Many people may know Kevin O’Leary from the hit TV show Shark Tank, where entrepreneurs looking for investments in their company go to make their pitch to O’Leary and his fellow sharks. Most people, however, may not know that the Canadian multimillionaire got his start developing a company that sold educational software, and has had a lifelong passion for photography. Now, O’Leary is combining his desire to help young entrepreneurs with his artistic passion in what some are saying is one of the most insidious things that has ever been described as “charity.”
In September 2013, O’Leary launched an exhibit displaying selections from 40 years worth of his photography. The exhibit started in Toronto, and is scheduled to stop in various cities for six weeks at a time. O’Leary isn’t trying to cash in on his celebrity to make a buck however; he’s donating the sales of his photography to the Future Dragon Fund, which is named after the Canadian version of Shark Tank, and will hold contests to give away prizes aspiring teenage entrepreneurs.
O’Leary claims to have raised $70,000 before the exhibit even launched, and with many individual prints priced at $5,000 and above, it’s not unreasonable to expect the fund to quickly amass a quarter million or more. O'Leary seems to be trying to give it away almost as quickly as it comes in though; the first round of contests, which is currently underway, runs through February 26, 2014, and will give away one $5,000 prize each week to an 11th or 12th graders in Canada, for a total of $50,000 in prizes.
When asked why he chose to use his photography as a method of raising funds for a charitable initiative, O’Leary responded, “The visibility. You can go into a city, get a gallery space like this, and make it a focal point for a whole bunch of activity for six weeks through different events – everything from seminars and press events, to parties with financial institutions to discuss the photography. Usually when you launch a charity in the press, there is all this hype, but it is quickly forgotten. This allows a focal point to keep it alive and exposed to different audiences across the country. CBC will offer local support throughout, and the charity will be in focus for six weeks in each city. “
Seems like a pretty good strategy, though one has to wonder about O’Leary’s motives. Some, such as Toronto Now’s John Smiley, criticized not only the method, but also the purpose of the Fund. “His photo show and its tie-in charity is essentially a farce, as laughable as the idea of paying $5,000 for a print of a photo of a defaced Jim Morrison bust, [one of the photographs in the exhibition], hanging it your home, and calling it art. All under the guise that, in O’Leary’s words, you’re ‘supporting an initiative.’ All under that most insidious guise that it’s All About The Kids.”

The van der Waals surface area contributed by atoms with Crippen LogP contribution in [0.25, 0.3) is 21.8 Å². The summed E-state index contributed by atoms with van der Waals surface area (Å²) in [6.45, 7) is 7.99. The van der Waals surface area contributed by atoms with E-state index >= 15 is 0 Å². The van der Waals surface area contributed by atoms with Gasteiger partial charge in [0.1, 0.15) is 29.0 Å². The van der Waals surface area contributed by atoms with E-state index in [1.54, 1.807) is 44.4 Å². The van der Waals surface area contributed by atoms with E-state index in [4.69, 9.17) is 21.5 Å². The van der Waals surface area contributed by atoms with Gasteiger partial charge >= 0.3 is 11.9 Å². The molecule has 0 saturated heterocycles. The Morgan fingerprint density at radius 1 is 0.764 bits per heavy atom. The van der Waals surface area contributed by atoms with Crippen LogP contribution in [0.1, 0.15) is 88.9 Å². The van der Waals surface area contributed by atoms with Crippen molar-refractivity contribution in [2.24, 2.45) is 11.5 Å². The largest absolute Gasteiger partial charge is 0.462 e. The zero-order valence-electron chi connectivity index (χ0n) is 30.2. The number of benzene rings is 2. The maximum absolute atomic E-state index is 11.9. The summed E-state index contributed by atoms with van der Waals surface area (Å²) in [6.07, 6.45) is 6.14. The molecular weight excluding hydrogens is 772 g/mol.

It’s not charity, but rather an investment, Smiley insists. O’Leary, of course, is not expecting any returns from the winners of his contest, who can use the money for whatever they want, but as Smiley explains, what O’Leary is really investing in is the continued existence of financial capitalism. To that, I’d add that he’s also investing in the Kevin O’Leary brand, since he’s gotten a decent amount of publicity from it.
O’Leary’s brand of “charity” here is somewhat reminiscent of Peter Thiel’s fellowship program, which pays promising young entrepreneurs to drop out of, or forego college altogether. Former Harvard President and White House Economic Advisor Larry Summers recently called Thiel's program “the single most misdirected bit of philanthropy this decade,” and Summers wasn’t the only one to jump on Thiel—“We were promised flying cars; we got caffeine spray instead,” Venture Beat chided. The problem, ultimately, is that while promoting entrepreneurship isn’t necessarily a bad thing, it’s really hard to justify as a form of charity—there’s no evidence that these types of awards, especially when they lack any direction, have any impact at all on major social issues that the free market really has no incentive to address in the first place.
“It's like remedying a disease with more of that same disease,” says Smiley of O’Leary’s approach to philanthropy. Indeed, perhaps the best thing that can be said about it is that at least O’Leary isn’t encouraging kids to drop out of school—in fact he’s actually mentioned that one option for award recipients might be to put the money toward their education. We should, at least, be able to agree, however, that to label this as charity is, at best, deceptive.
Of course, that doesn't mean that kids who are eligible should pass up a shot at $5,000, so click here if you're interested in learning more about the contest and how to enter.